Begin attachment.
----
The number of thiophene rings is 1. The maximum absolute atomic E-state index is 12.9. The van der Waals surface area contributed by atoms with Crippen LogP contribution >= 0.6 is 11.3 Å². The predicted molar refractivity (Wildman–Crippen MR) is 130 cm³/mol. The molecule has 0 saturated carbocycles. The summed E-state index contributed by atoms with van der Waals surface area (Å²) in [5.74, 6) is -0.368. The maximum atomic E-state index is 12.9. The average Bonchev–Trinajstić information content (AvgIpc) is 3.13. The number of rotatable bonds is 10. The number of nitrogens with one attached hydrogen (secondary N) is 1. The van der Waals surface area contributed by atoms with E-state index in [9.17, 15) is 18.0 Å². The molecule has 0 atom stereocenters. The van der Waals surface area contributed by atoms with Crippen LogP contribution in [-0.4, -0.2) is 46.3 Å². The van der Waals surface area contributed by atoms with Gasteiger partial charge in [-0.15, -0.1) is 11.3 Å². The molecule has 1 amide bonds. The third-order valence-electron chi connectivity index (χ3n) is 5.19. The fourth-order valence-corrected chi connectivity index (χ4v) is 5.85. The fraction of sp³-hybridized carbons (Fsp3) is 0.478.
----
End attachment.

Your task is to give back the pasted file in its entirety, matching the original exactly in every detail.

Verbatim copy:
The number of thiophene rings is 1. The maximum absolute atomic E-state index is 12.9. The van der Waals surface area contributed by atoms with Crippen LogP contribution >= 0.6 is 11.3 Å². The predicted molar refractivity (Wildman–Crippen MR) is 130 cm³/mol. The molecule has 0 saturated carbocycles. The summed E-state index contributed by atoms with van der Waals surface area (Å²) in [5.74, 6) is -0.368. The maximum atomic E-state index is 12.9. The average Bonchev–Trinajstić information content (AvgIpc) is 3.13. The number of rotatable bonds is 10. The number of nitrogens with one attached hydrogen (secondary N) is 1. The van der Waals surface area contributed by atoms with E-state index in [9.17, 15) is 18.0 Å². The molecule has 0 atom stereocenters. The van der Waals surface area contributed by atoms with Crippen LogP contribution in [-0.4, -0.2) is 46.3 Å². The van der Waals surface area contributed by atoms with Gasteiger partial charge in [-0.15, -0.1) is 11.3 Å². The molecule has 1 amide bonds. The third-order valence-electron chi connectivity index (χ3n) is 5.19. The fourth-order valence-corrected chi connectivity index (χ4v) is 5.85. The fraction of sp³-hybridized carbons (Fsp3) is 0.478.